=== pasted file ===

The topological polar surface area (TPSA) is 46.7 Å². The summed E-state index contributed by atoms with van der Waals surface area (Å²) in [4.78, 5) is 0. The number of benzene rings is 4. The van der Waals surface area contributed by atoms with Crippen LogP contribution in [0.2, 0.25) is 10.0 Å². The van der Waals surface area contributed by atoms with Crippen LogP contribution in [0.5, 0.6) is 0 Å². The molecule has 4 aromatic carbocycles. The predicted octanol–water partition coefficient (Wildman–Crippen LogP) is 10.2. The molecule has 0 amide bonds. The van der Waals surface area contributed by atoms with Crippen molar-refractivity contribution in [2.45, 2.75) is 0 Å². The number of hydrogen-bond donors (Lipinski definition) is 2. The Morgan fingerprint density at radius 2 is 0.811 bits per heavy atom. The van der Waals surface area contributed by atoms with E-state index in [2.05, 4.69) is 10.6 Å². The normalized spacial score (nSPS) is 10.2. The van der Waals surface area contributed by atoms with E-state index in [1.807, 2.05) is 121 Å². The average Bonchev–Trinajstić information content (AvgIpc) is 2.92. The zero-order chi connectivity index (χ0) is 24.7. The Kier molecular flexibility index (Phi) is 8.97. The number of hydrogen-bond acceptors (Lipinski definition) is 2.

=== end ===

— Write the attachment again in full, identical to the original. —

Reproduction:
The topological polar surface area (TPSA) is 46.7 Å². The summed E-state index contributed by atoms with van der Waals surface area (Å²) in [4.78, 5) is 0. The number of benzene rings is 4. The van der Waals surface area contributed by atoms with Crippen LogP contribution in [0.2, 0.25) is 10.0 Å². The van der Waals surface area contributed by atoms with Crippen LogP contribution in [0.5, 0.6) is 0 Å². The molecule has 4 aromatic carbocycles. The predicted octanol–water partition coefficient (Wildman–Crippen LogP) is 10.2. The molecule has 0 amide bonds. The van der Waals surface area contributed by atoms with Crippen molar-refractivity contribution in [2.45, 2.75) is 0 Å². The number of hydrogen-bond donors (Lipinski definition) is 2. The Morgan fingerprint density at radius 2 is 0.811 bits per heavy atom. The van der Waals surface area contributed by atoms with E-state index in [2.05, 4.69) is 10.6 Å². The normalized spacial score (nSPS) is 10.2. The van der Waals surface area contributed by atoms with E-state index in [1.807, 2.05) is 121 Å². The average Bonchev–Trinajstić information content (AvgIpc) is 2.92. The zero-order chi connectivity index (χ0) is 24.7. The Kier molecular flexibility index (Phi) is 8.97. The number of hydrogen-bond acceptors (Lipinski definition) is 2.